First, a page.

American Council of Life Insurance - Definition
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Table of ContentsAmerican Council Of Life Insurance DefinitionA Little More on What is the American Council Of Life InsuranceWhat Does ACLI Do?About ACLI Insurance LeadershipThe Bottom LineAcademic Research
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American Council Of Life Insurance Definition
The American Council of Life Insurance refers to a national trade association of the American life insurance careers. ACLI came into existence in 1976, with its headquarters in Washington D.C. Its membership has about 300 companies that operate in the United States and abroad. The companies account for 95% of the total assets of the industry in the United States. The ACLI advocates in state, federal, and international forums for public policy.
A Little More on What is the American Council Of Life Insurance
Generally, most workers find it hard to accumulate their savings for retirement and how to manage it so that it can serve them throughout retirement. ACLI provides tangible solutions to such problems. It provides ways through which workers can save and then turn those savings into a stable income that can maintain them for life. Policymakers have developed an interest in the role that annuities play in using retirement savings to create a lifetime income. The Internal Revenue Service (IRS) and the United States Department of Treasury in 2014, made it easier for Americans to access guaranteed options related to lifetime income. The idea was followed by the release of new rules to encourage Americans to embrace longevity annuities. These are products that protect those individuals with a long-term plan, whereby it provides payments at a later age. ACLI has rallied its support behind the Lifetime Income Disclosure Act, which requires defined contribution plan sponsors to provide workers with a plan on how they can translate their retirement savings into guaranteed income payments after they retire. ACLI generally supports the families and industry marketplace that rely on products of life insurers for retirement and financial security. ACLI members offer products such as annuities, life insurance, retirement plans, disability income insurance, long-term care, and reinsurance. The ACLI represents fraternal benefit societies and legal reserve life insurance that operates in the United States before the following:
- Federal and state policymakers
- Insurance departments
- The courts
ACLI lobbied behind the Insurance Capital Standards Clarification Act of 2014, where it bought advertisements in a number of Washington D.C. newspapers. The following institutions unanimously agreed that life insurers not to be subject to capital standards that are more suited for the banking business:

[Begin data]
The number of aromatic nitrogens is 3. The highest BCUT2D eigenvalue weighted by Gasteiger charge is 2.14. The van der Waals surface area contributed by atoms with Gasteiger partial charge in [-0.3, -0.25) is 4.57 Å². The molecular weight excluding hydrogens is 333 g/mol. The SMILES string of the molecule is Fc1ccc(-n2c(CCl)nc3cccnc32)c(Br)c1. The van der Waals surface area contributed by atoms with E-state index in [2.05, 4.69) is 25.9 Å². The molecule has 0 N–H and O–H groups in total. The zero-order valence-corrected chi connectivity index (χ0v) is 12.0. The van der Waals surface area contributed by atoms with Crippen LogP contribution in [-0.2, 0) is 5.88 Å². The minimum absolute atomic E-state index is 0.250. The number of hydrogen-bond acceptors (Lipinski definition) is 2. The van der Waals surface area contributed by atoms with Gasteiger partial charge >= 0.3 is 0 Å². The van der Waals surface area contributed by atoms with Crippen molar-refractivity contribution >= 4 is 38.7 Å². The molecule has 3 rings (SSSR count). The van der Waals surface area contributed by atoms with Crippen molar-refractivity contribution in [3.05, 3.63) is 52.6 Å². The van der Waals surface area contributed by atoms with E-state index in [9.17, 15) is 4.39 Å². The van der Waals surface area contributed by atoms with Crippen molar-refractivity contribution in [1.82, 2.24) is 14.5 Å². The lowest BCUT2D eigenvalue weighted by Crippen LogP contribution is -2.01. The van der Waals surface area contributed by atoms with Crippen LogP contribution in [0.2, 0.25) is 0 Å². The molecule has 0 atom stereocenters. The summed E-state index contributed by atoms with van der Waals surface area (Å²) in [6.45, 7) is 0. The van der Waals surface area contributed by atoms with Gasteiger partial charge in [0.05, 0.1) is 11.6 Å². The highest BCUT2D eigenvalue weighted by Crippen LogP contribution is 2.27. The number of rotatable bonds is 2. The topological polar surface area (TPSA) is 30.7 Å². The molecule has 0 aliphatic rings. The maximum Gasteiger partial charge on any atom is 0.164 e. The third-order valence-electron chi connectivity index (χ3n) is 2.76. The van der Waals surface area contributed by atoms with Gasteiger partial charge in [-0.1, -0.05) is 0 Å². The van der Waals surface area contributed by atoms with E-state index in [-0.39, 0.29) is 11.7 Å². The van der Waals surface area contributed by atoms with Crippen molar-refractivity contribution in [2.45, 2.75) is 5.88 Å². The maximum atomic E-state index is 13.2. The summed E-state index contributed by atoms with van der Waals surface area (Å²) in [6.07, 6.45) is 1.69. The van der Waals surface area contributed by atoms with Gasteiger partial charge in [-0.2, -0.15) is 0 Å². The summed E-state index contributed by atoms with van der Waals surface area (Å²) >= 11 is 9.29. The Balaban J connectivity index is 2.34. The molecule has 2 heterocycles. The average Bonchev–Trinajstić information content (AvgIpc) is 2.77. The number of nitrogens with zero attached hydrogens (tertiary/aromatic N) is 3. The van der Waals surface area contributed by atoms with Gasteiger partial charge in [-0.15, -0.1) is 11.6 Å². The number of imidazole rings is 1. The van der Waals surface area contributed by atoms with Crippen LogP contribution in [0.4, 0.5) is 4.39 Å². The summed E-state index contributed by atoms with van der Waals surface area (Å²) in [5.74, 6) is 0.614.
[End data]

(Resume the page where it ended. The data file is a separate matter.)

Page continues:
- The Obama administration
- The House of Representatives and the Senate
- State and federal regulators
- Private industry
What Does ACLI Do?
The American Council of Life Insurance performs the following functions:
- It is in charge of life insurance related information that streams to the public.
- It acts as an advocate of its member companies located across the United States who provide services as well as products that contribute to the financial and retirement security of consumers
- It provides financial protection to 90 million American families
- It helps the American families to prepare for their retirement by creating a safe and secure retirement plan for them
- It works with policymakers to ensure that it advances solutions that are balanced to expand accessibility and increase savings
- It fully rallies its support behind proposals that bring more choices for workers and employers, to encourage participation in plans to do with workplace
- It issues regulatory guidance that promotes the used of annuities to guarantee lifetime income through appropriate retirement plans
About ACLI Insurance Leadership
The American Council of Life Insurers picked Susan Neely to be its president and Chief Executive Officer (CEO) of the ACLI in May 2018. Before the appointment, she was serving in the same capacity at the American Beverage Association (ABA). As the president and CEO of ABA, Susan Neely served in the non-alcohol beverage industry for thirteen years in the capacity of policy and public education advocates. Before this role, she worked as a special assistant to President George W. Bush between 2001 and 2002. She was the architect of the United States Department of Homeland Security. Neely has worked in several senior governments a well as public affairs roles in the course of her career, including at the Health Insurance Association of America and American Medical Colleges. She was able to create and oversee various national initiatives and national award-winning advocacy programs. Neely took over from Governor Dorl Kempthorne. Kempthorne had served as the president and CEO at ACLI from November 2010. Before that, Kempthorne had served in public service as governor and senator. Neely works with 10 committee members who form the APLI Board of Directors.
The Bottom Line
ACLI has continued to rally its support behind education-related initiatives. It educates citizens on the role annuities can play to help them save and guarantee lifetime income when they retire. The move is important, especially to those individuals without access to workplace retirement plans. It's the policymakers' duty to continue exploring ways of encouraging Americans to embrace a lifetime income retirement plan.